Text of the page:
Demographics[]

Historical populations
Census Pop.
1870 432
1880 2,811 550.7%
1890 4,429 57.6%
1900 13,462 204.0%
1910 41,709 209.8%
1920 63,710 52.7%
1930 77,402 21.5%
1940 99,019 27.9%
1950 135,723 37.1%
1960 145,112 6.9%
1970 144,971 −0.1%
1980 172,508 19.0%
1990 188,823 9.5%
2000 222,581 17.9%
2010 243,231 9.3%

As of the census[7] of 2000, there were 222,581 people, 73,993 households, and 54,606 families residing in the county. The population density was 52 people per square mile (20/km²). There were 79,174 housing units at an average density of 18 per square mile (7/km²). The racial makeup of the county was 65.60% White, 0.97% Black or African American, 4.48% Native American, 0.95% Asian, 0.09% Pacific Islander, 24.43% from other races, and 3.48% from two or more races. 35.90% of the population were Hispanic or Latino of any race. 13.2% were of German, 6.4% United States or American, 5.9% English and 5.4% Irish ancestry according to Census 2000.

There were 73,993 households out of which 39.7% had children under the age of 18 living with them, 55.8% were married couples living together, 12.5% had a female householder with no husband present, and 26.2% were non-families. 21.5% of all households were made up of individuals and 9.6% had someone living alone who was 65 years of age or older. The average household size was 2.96 and the average family size was 3.44.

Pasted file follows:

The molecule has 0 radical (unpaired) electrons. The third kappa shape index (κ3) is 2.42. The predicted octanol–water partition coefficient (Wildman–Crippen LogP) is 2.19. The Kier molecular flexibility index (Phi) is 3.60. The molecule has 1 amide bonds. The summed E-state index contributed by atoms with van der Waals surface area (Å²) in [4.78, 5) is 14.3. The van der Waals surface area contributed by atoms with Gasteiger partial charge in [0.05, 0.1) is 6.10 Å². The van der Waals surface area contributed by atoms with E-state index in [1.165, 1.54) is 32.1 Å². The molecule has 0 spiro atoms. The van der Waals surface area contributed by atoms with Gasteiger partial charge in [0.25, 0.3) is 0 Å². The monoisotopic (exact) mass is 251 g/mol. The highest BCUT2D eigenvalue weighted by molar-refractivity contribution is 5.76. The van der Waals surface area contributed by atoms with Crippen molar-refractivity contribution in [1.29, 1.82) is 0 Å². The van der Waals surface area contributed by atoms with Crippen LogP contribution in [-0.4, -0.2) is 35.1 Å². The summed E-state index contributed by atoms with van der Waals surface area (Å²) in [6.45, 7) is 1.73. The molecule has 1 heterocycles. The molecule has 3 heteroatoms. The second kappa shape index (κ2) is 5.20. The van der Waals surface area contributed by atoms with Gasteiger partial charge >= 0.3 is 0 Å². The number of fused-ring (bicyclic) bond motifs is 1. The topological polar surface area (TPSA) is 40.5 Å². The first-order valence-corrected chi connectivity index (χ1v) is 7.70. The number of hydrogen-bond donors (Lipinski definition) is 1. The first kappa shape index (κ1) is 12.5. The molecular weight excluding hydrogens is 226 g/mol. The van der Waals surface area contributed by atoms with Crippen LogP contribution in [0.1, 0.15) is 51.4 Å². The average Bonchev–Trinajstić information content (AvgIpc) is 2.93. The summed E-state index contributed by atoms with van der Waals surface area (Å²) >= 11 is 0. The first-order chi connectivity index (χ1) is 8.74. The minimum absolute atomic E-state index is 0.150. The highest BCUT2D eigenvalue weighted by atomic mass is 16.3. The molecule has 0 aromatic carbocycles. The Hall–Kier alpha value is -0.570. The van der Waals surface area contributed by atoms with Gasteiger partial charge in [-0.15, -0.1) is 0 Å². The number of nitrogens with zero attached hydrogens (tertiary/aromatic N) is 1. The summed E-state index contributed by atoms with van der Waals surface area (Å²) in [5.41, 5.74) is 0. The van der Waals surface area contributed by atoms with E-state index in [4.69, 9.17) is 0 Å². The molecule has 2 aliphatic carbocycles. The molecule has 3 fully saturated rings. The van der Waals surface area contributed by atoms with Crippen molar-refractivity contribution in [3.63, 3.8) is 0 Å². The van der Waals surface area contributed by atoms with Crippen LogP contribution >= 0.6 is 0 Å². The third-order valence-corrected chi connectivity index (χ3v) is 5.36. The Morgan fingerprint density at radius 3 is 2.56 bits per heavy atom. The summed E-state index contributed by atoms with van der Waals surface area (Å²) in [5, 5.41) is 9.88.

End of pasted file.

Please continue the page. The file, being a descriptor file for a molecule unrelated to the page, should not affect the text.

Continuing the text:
In the county, the population was spread out with 31.8% under the age of 18, 9.8% from 18 to 24, 27.5% from 25 to 44, 19.7% from 45 to 64, and 11.2% who were 65 years of age or older. The median age was 31 years. For every 100 females there were 99.6 males. For every 100 females age 18 and over, there were 97.1 males.